Next up is the difficulty - BG:DA has three difficulties, plus an "extreme" mode that can be unlocked when you beat the game (and then beat a special challenge). This mode is a bit like Diablo 2's Nightmare mode, although there really isn't a "Hell"-style difficulty mode here.

Characters and gear are also much simpler here - there are almost no unique or rare items, no massive spell trees, and few choices for weapons. This is probably the game's biggest problem; an expanded extreme mode with lots of new weapons and weapon types would have given the game much more lasting appeal.

The best part of BG:DA is the simultaneous 2-player mode. Players are forced to work together, as they are on the same screen - no split-screen here. The game becomes far more interesting and fun to go through cooperatively, and a bit more of the game's depth will come out in this mode. Any combination of two characters complement each other very well here, and if one player dies, the other only has to make it safely back to a save point to resurrect him or her.

The save system in BG:DA is perfect and can appeal to console and PC gamers. You can use a Recall potion to travel back to town and save your game at almost any point (other than a few temporary spots and during boss battles), which is a very welcome change from the standard console style where you can only save at certain spots. Other developers need to take note of this and think about it - especially on the Xbox where the file size of savegames is much less important.

There are a few secrets and extras in BG:DA - the levels don't have very many secret areas themselves, but there is a bit of a secret character that you can eventually take into the full game. The problem is that he is very limited, as much of his gear can't be switched out and his skills are somewhat already filled out for you. It's a cool secret to have, but it needed to be fleshed out a bit better.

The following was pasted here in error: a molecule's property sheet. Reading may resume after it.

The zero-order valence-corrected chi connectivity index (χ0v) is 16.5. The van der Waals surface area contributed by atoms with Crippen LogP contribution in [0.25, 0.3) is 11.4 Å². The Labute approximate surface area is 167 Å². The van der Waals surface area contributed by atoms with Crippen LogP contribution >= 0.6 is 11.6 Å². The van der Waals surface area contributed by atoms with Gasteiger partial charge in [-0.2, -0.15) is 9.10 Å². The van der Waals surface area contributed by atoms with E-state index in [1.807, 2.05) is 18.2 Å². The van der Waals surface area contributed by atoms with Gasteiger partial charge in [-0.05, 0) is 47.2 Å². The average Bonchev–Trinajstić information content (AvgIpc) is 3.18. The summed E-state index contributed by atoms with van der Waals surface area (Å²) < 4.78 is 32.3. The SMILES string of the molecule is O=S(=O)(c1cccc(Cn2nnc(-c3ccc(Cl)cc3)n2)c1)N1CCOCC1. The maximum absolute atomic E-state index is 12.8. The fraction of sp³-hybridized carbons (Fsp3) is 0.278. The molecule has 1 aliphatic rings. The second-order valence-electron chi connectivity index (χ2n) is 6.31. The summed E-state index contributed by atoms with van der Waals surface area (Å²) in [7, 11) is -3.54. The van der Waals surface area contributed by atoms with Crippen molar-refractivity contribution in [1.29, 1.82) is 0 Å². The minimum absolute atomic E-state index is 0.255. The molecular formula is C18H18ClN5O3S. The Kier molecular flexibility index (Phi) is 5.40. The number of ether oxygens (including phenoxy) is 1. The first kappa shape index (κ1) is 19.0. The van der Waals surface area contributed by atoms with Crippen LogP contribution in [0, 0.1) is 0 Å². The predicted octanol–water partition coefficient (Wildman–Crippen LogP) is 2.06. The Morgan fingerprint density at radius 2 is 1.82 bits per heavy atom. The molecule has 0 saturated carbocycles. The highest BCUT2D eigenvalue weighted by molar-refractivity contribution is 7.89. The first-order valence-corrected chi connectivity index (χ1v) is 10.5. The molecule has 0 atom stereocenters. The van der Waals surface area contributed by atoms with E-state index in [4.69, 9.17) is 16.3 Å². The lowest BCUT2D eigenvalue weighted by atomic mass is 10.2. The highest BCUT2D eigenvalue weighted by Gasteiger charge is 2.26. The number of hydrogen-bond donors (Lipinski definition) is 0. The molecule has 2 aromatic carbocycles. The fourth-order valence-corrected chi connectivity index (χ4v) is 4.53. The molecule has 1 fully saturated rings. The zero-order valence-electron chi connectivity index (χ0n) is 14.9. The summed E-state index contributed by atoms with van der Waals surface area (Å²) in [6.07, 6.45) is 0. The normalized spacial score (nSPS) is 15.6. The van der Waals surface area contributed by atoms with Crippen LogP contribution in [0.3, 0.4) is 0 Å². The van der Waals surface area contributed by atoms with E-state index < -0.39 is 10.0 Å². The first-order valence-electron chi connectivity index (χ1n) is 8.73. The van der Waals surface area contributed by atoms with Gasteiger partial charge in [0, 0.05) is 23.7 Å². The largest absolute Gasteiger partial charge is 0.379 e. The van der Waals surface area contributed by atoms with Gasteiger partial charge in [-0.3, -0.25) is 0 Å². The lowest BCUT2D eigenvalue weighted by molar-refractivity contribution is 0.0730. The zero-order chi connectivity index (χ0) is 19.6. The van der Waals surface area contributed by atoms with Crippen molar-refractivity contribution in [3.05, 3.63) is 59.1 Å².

The story in BG:DA is a bit weird, as you have no idea what's going on for most of it and the ending simply alludes to a sequel. You don't even know who the game's final boss is until you're almost at the very end. On top of that, even though the name is "Baldur's Gate", you will spend very little time in the actual town itself - sure, you will hit some sewers and crypts under the city, but you won't see much of the actual city itself. Still, the gameplay itself is the entertaining part, so the story and setting is somewhat secondary - the action is where this game is the most appealing.

BG:DA's voice acting and story are pretty well done for an action game; they won't be winning any awards, but this stuff is better than what most games supply. The music is a bit weak; what is there isn't bad, but you rarely hear it and there aren't very many songs.

The sound effects fare quite a bit better, though. They are all unique and sound great; explosions are nice and all the combat sounds are crisp. It's near perfect for a game like this.

Baldur's Gate: Dark Alliance is a great game that suffers a bit from a lack of lasting appeal. Still, it's immense fun for two players, and the game is easy enough for anyone to pick up and get immersed in. If you like D&D games and are up for some monster killing action, this is your game.

Overall: 90%